1
$\begingroup$

Let's say I have an algorithm, MyAlgo(n) as follows:
for i: = 1 to n do
(something)
Where in the i-th iteration, (something) executes i^2 steps.
How can I determine an asymptotic tight bound (Big-Theta) on the running time of this algorithm? I know I have to determine Big O and Big Omega, but since the actual algorithm isn't shown, I don't know where to start.

$\endgroup$
2
$\begingroup$

If the number of steps executed in the $i$th iteration is $i^2$, then the number of steps overall will be asymptotic to $$ \sum_{i=1}^n (C+i^2) = \Theta(n^3), $$ for some constant $C$ that comes from the loop control (i.e., incrementing $i$ and checking whether it equals $n$).

To see that $\sum_{i=1}^n (C+i^2) = \Theta(n^3)$, use $$ \sum_{i=1}^n (C+i^2) \leq n(C+n^2) = Cn+n^3 = O(n^3), \\ \sum_{i=1}^n (C+i^2) \geq \sum_{i=n/2}^n i^2 \geq (n/2) (n/2)^2 = n^3/8 = \Omega(n^3). $$ (In fact, $\sum_{i=1}^n i^2 \approx n^3/3$, as can be seen by approximating it by the integral $\int_1^n i^2 \, di$, or by using the exact formula $\sum_{i=1}^n i^2 = \frac{n(n+1)(2n+1)}{6}$.)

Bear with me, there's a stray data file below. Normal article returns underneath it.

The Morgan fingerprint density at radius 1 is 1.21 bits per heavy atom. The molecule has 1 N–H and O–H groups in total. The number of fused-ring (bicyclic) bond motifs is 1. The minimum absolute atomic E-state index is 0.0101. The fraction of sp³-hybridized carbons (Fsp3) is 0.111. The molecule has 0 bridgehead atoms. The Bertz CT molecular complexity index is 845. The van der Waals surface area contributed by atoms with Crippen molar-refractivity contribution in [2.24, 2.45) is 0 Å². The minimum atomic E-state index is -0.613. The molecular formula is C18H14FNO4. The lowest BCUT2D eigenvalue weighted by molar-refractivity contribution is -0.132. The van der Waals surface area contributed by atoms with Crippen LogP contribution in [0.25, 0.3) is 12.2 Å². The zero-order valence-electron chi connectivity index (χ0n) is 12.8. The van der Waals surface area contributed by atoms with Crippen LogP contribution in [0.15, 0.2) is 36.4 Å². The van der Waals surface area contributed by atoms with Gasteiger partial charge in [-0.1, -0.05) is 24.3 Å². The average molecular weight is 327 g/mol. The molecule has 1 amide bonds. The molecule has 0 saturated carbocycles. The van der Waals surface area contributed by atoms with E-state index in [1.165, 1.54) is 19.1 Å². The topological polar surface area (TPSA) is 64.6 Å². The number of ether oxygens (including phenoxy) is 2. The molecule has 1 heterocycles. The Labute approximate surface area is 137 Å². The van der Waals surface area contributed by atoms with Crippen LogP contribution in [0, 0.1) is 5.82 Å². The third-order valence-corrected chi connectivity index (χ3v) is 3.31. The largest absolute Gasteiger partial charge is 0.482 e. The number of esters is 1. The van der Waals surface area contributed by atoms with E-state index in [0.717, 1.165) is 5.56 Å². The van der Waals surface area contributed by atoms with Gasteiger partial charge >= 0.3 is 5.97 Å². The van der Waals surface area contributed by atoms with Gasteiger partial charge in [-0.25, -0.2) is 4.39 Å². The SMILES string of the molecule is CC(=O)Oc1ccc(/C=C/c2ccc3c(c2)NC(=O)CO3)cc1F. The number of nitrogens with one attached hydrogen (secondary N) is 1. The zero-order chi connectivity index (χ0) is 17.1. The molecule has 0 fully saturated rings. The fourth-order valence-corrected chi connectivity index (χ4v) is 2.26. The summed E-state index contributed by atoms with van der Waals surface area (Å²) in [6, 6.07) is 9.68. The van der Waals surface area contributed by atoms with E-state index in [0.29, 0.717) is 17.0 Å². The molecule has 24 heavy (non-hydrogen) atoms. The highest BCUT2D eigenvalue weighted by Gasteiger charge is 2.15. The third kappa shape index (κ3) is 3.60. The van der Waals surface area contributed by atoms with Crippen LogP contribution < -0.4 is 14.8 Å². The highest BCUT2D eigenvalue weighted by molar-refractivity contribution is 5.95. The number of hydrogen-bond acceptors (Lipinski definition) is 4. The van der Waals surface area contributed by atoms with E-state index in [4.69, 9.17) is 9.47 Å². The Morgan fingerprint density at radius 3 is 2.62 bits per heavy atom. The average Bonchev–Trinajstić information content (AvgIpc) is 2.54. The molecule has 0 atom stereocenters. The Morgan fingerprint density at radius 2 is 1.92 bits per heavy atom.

$\endgroup$
  • $\begingroup$ Thank you for your response! Could you elaborate on the, "1 comes from the control structure." What kind of control structures would result in something other then 1? If the algorithm was lets say, 1 to floor(sqrt(n)), and the ith iteration of the loop executes n-i steps, where do I start here? $\endgroup$ – Rngeezus Jan 10 '17 at 15:38
  • $\begingroup$ The number 1 here is completely arbitrary. Any constant would do. I changed my answer accordingly. Whatever machine model you are using, it probably takes more than 0 steps to effect the control structure of the loop, e.g. advancing the index $i$ and checking whether it equals $n$ or not. $\endgroup$ – Yuval Filmus Jan 10 '17 at 17:04

Your Answer

By clicking “Post Your Answer”, you agree to our terms of service, privacy policy and cookie policy

Not the answer you're looking for? Browse other questions tagged or ask your own question.